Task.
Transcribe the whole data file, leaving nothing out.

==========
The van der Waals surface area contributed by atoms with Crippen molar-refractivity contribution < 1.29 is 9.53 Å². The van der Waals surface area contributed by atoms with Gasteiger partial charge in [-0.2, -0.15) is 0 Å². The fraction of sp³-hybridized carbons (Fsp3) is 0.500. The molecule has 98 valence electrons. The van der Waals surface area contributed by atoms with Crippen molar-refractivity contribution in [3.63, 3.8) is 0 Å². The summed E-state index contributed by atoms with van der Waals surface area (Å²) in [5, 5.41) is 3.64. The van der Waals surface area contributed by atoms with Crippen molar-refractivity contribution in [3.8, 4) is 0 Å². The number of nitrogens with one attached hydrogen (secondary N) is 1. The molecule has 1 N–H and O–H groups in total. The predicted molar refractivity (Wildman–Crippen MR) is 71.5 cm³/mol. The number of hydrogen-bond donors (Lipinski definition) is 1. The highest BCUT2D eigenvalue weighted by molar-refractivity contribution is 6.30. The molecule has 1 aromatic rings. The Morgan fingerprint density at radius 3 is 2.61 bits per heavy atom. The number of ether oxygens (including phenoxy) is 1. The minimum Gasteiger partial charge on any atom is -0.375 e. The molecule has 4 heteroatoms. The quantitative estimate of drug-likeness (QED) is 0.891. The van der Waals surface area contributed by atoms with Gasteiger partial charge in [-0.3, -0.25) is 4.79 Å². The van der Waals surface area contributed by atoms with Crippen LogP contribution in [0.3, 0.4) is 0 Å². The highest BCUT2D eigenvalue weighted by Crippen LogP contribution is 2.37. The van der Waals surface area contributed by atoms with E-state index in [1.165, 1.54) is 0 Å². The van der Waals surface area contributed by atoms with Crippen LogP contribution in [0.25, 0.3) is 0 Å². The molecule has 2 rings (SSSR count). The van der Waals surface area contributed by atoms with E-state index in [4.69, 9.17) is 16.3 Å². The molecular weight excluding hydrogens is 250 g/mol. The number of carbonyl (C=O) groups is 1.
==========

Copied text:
The van der Waals surface area contributed by atoms with Crippen molar-refractivity contribution < 1.29 is 9.53 Å². The van der Waals surface area contributed by atoms with Gasteiger partial charge in [-0.2, -0.15) is 0 Å². The fraction of sp³-hybridized carbons (Fsp3) is 0.500. The molecule has 98 valence electrons. The van der Waals surface area contributed by atoms with Crippen molar-refractivity contribution in [3.63, 3.8) is 0 Å². The summed E-state index contributed by atoms with van der Waals surface area (Å²) in [5, 5.41) is 3.64. The van der Waals surface area contributed by atoms with Crippen molar-refractivity contribution in [3.8, 4) is 0 Å². The number of nitrogens with one attached hydrogen (secondary N) is 1. The molecule has 1 N–H and O–H groups in total. The predicted molar refractivity (Wildman–Crippen MR) is 71.5 cm³/mol. The number of hydrogen-bond donors (Lipinski definition) is 1. The highest BCUT2D eigenvalue weighted by molar-refractivity contribution is 6.30. The molecule has 1 aromatic rings. The Morgan fingerprint density at radius 3 is 2.61 bits per heavy atom. The number of ether oxygens (including phenoxy) is 1. The minimum Gasteiger partial charge on any atom is -0.375 e. The molecule has 4 heteroatoms. The quantitative estimate of drug-likeness (QED) is 0.891. The van der Waals surface area contributed by atoms with Gasteiger partial charge in [-0.3, -0.25) is 4.79 Å². The van der Waals surface area contributed by atoms with Crippen LogP contribution in [0.3, 0.4) is 0 Å². The highest BCUT2D eigenvalue weighted by Crippen LogP contribution is 2.37. The van der Waals surface area contributed by atoms with E-state index in [1.165, 1.54) is 0 Å². The van der Waals surface area contributed by atoms with Crippen LogP contribution in [0.25, 0.3) is 0 Å². The molecule has 2 rings (SSSR count). The van der Waals surface area contributed by atoms with E-state index in [4.69, 9.17) is 16.3 Å². The molecular weight excluding hydrogens is 250 g/mol. The number of carbonyl (C=O) groups is 1.